3. Philo of Alexandria, On Flight And Finding, 46 (1st cent. BCE - 1st cent. CE)

46. Dwell, therefore," says she, "O my child, with him," not all thy life, but "certain days;" that is to say, learn to be acquainted with the country of the external senses; know thyself and thy own parts, and what each is, and for what end it was made, and how it is by nature calculated to energise, and who it is who moves through those marvellous things, and pulls the strings, being himself invisible, in an invisible manner, whether it is the mind that is in thee, or the mind of the universe.
4. Philo of Alexandria, On The Migration of Abraham, 184-196, 137 (1st cent. BCE - 1st cent. CE)

137. Come, and at once abandoning all other things, learn to know yourselves, and tell us plainly what ye yourselves are in respect of your bodies, in respect of your souls, in respect of your external senses, and in respect of your reason. Tell us now with respect to one, and that the smallest, perhaps, of the senses, what sight is, and how it is that you see; tell us what hearing is, and how it is that you hear; tell us what taste is, what touch is, what smell is, and how it is that you exercise the energies of each of these faculties; and what the sources of them are from which they originate.
5. Philo of Alexandria, On The Change of Names, 54 (1st cent. BCE - 1st cent. CE)

54. And immediately afterwards it is said, "And Abraham fell on his face:" was he not about, in accordance with the divine promises, to recognize himself and the nothingness of the race of mankind, and so to fall down before him who stood firm, by way of displaying the conception which he entertained of himself and of God? Forsooth that God, standing always in the same place, moves the whole composition of the world, not by means of his legs, for he has not the form of a man, but by showing his unalterable and immovable essence.
6. Philo of Alexandria, On The Sacrifices of Cain And Abel, 53, 57, 52 (1st cent. BCE - 1st cent. CE)

52. And it came to pass after some days that Cain brought of the fruits of the earth as an offering to the Lord. Here are two accusations against the self-loving man; one that he showed his gratitude to God after some days, and not at once, the other that he made his offering from the fruits, and not from the first fruits, which have a name in one word, the first fruits. Let us now examine into each of these subjects of reproach, and first into that which is first in order
7. Philo of Alexandria, On Dreams, 1.53-1.60 (1st cent. BCE - 1st cent. CE)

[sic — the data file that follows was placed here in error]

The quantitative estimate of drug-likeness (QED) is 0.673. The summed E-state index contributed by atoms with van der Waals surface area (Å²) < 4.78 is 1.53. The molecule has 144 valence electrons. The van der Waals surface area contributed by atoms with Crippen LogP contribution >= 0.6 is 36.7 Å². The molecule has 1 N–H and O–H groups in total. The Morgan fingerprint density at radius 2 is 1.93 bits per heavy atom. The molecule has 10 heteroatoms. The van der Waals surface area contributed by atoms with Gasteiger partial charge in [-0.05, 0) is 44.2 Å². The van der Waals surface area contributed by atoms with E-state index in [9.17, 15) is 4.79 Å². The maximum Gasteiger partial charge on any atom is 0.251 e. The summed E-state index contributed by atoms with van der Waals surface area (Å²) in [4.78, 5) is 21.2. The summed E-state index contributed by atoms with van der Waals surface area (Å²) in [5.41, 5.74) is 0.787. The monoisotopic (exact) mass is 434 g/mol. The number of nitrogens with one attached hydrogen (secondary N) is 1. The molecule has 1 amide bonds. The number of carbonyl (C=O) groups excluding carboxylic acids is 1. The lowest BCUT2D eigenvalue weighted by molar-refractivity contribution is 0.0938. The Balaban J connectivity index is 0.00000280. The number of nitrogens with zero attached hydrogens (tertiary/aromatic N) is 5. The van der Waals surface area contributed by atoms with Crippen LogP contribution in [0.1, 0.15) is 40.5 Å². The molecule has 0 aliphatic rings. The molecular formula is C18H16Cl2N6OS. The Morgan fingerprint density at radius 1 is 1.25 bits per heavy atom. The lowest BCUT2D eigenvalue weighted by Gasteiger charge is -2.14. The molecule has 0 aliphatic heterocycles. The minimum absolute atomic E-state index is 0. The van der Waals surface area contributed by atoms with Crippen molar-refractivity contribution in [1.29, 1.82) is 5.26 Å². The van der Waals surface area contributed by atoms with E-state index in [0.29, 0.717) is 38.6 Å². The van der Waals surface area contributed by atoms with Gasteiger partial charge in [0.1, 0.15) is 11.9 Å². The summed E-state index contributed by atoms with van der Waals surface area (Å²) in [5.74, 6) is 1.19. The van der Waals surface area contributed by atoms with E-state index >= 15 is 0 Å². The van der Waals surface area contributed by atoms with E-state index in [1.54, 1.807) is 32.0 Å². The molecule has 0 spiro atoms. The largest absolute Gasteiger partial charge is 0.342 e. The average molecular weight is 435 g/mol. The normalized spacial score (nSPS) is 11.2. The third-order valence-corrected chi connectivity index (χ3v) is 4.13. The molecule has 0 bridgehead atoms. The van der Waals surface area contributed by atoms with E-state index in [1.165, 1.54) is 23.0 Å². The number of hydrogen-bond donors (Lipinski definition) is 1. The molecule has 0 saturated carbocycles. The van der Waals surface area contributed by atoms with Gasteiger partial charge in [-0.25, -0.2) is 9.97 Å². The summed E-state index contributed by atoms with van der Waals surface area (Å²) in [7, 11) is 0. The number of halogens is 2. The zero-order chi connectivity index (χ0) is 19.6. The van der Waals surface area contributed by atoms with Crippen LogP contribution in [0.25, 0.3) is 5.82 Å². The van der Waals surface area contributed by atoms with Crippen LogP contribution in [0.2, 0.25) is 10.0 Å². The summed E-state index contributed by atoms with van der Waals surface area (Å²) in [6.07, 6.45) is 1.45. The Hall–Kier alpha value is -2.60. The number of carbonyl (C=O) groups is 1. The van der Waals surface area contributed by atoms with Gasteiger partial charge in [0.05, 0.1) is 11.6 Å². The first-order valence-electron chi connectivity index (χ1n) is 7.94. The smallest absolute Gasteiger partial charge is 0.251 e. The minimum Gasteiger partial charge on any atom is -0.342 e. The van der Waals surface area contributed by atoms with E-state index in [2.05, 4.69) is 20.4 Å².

1.53. And what is the lesson? The Chaldaeans are great astronomers, and the inhabitants of Charran occupy themselves with the topics relating to the external senses. Therefore the sacred account says to the investigator of the things of nature, why are you inquiring about the sun, and asking whether he is a foot broad, whether he is greater than the whole earth put together, or whether he is even many times as large? And why are you investigating the causes of the light of the moon, and whether it has a borrowed light, or one which proceeds solely from itself? Why, again, do you seek to understand the nature of the rest of the stars, of their motion, of their sympathy with one another, and even with earthly things? 1.54. And why, while walking upon the earth do you soar above the clouds? And why, while rooted in the solid land, do you affirm that you can reach the things in the sky? And why do you endeavour to form conjectures about matters which cannot be ascertained by conjecture? And why do you busy yourself about sublime subjects which you ought not to meddle with? And why do you extend your desire to make discoveries in mathematical science as far as the heaven? And why do you devote yourself to astronomy, and talk about nothing but high subjects? My good man, do not trouble your head about things beyond the ocean, but attend only to what is near you; and be content rather to examine yourself without flattery. 1.55. How, then, will you find out what you want, even if you are successful? Go with full exercise of your intellect to Charran, that is, to the trench which is dug, into the holes and caverns of the body, and investigate the eyes, the ears, the nostrils, and the other organs of the external senses; and if you wish to be a philosopher, study philosophically that branch which is the most indispensable and at the same time the most becoming to a man, and inquire what the faculty of sight is, what hearing is, what taste, what smell, what touch is, in a word, what is external sense; then seek to understand what it is to see, and how you see; what it is to hear, and how you hear; what it is to smell, or to taste, or to touch, and how each of these operations is ordinarily effected. 1.56. But it is not the very extravagance of insane folly to seek to comprehend the dwelling of the universe, before your own private dwelling is accurately known to you? But I do not as yet lay the more important and extensive injunction upon you to make yourself acquainted with your own soul and mind, of the knowledge of which you are so proud; for in reality you will never be able to comprehend it. 1.57. Mount up then to heaven, and talk arrogantly about the things which exist there, before you are as yet able to comprehend, according to the words of the poet, "All the good and all the evil Which thy own abode contains;" and, bringing down that messenger of yours from heaven, and dragging him down from his search into matters existing there, become acquainted with yourself, and carefully and diligently labour to arrive at such happiness as is permitted to man. 1.58. Now this disposition the Hebrews called Terah, and the Greeks Socrates; for they say also that the latter grew old in the most accurate study by which he could hope to know himself, never once directing his philosophical speculations to the subjects beyond himself. But he was really a man; but Terah is the principle itself which is proposed to every one, according to which each man should know himself, like a tree full of good branches, in order that these persons who are fond of virtue might without difficulty gather the fruit of pure morality, and thus become filled with the most delightful and saving food. 1.59. Such, then, are those men who reconnoitre the quarters of wisdom for us; but those who are actually her athletes, and who practise her exercises, are more perfect. For these men think fit to learn with complete accuracy the whole question connected with the external senses, and after having done so, then to proceed to another and more important speculation, leaving all consideration of the holes of the body which they call Charran. 1.60. of the number of these men is Abraham, who attained to great progress and improvement in the comprehension of complete knowledge; for when he knew most, then he most completely renounced himself in order to attain to the accurate knowledge of him who was the truly living God. And, indeed, this is a very natural course of events; for he who completely understands himself does also very much, because of his thorough appreciation of it, renounce the universal nothingness of the creature; and he who renounces himself learns to comprehend the living God. XI.